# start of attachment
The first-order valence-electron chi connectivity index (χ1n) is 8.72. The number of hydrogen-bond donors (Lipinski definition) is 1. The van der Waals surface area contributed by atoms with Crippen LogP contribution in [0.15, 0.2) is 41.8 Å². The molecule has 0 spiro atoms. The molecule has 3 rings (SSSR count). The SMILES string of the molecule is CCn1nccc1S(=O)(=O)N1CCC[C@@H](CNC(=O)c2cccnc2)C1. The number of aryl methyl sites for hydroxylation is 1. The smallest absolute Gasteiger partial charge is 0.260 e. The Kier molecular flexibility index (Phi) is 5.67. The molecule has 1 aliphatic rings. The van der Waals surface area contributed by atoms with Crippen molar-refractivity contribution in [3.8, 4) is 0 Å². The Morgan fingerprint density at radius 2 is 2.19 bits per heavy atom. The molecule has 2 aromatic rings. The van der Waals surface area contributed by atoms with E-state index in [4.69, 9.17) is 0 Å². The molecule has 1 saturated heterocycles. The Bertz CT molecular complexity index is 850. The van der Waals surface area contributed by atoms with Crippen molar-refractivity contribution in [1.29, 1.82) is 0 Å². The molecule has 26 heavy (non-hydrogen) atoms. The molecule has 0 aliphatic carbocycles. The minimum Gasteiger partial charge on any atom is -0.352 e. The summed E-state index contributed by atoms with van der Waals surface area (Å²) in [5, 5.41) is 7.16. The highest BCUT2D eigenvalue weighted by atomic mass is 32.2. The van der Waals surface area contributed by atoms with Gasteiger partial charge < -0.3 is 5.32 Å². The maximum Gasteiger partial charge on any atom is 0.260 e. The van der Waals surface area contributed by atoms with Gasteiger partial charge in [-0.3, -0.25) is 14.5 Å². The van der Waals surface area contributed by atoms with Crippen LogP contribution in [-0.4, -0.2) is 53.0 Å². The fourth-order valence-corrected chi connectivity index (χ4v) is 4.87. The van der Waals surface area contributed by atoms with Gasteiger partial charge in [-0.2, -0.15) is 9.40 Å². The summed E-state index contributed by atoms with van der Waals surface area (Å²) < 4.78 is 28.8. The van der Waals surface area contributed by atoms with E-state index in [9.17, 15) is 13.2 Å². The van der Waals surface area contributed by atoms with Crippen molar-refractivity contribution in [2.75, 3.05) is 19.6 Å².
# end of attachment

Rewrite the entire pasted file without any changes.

The first-order valence-electron chi connectivity index (χ1n) is 8.72. The number of hydrogen-bond donors (Lipinski definition) is 1. The van der Waals surface area contributed by atoms with Crippen LogP contribution in [0.15, 0.2) is 41.8 Å². The molecule has 0 spiro atoms. The molecule has 3 rings (SSSR count). The SMILES string of the molecule is CCn1nccc1S(=O)(=O)N1CCC[C@@H](CNC(=O)c2cccnc2)C1. The number of aryl methyl sites for hydroxylation is 1. The smallest absolute Gasteiger partial charge is 0.260 e. The Kier molecular flexibility index (Phi) is 5.67. The molecule has 1 aliphatic rings. The van der Waals surface area contributed by atoms with Crippen molar-refractivity contribution in [3.8, 4) is 0 Å². The Morgan fingerprint density at radius 2 is 2.19 bits per heavy atom. The molecule has 2 aromatic rings. The van der Waals surface area contributed by atoms with E-state index in [4.69, 9.17) is 0 Å². The molecule has 1 saturated heterocycles. The Bertz CT molecular complexity index is 850. The van der Waals surface area contributed by atoms with Crippen molar-refractivity contribution in [1.29, 1.82) is 0 Å². The molecule has 26 heavy (non-hydrogen) atoms. The molecule has 0 aliphatic carbocycles. The minimum Gasteiger partial charge on any atom is -0.352 e. The summed E-state index contributed by atoms with van der Waals surface area (Å²) in [5, 5.41) is 7.16. The highest BCUT2D eigenvalue weighted by atomic mass is 32.2. The van der Waals surface area contributed by atoms with Gasteiger partial charge < -0.3 is 5.32 Å². The maximum Gasteiger partial charge on any atom is 0.260 e. The van der Waals surface area contributed by atoms with Gasteiger partial charge in [-0.3, -0.25) is 14.5 Å². The van der Waals surface area contributed by atoms with Crippen LogP contribution in [-0.4, -0.2) is 53.0 Å². The fourth-order valence-corrected chi connectivity index (χ4v) is 4.87. The van der Waals surface area contributed by atoms with Gasteiger partial charge in [-0.2, -0.15) is 9.40 Å². The summed E-state index contributed by atoms with van der Waals surface area (Å²) < 4.78 is 28.8. The van der Waals surface area contributed by atoms with E-state index in [9.17, 15) is 13.2 Å². The van der Waals surface area contributed by atoms with Crippen molar-refractivity contribution in [2.75, 3.05) is 19.6 Å².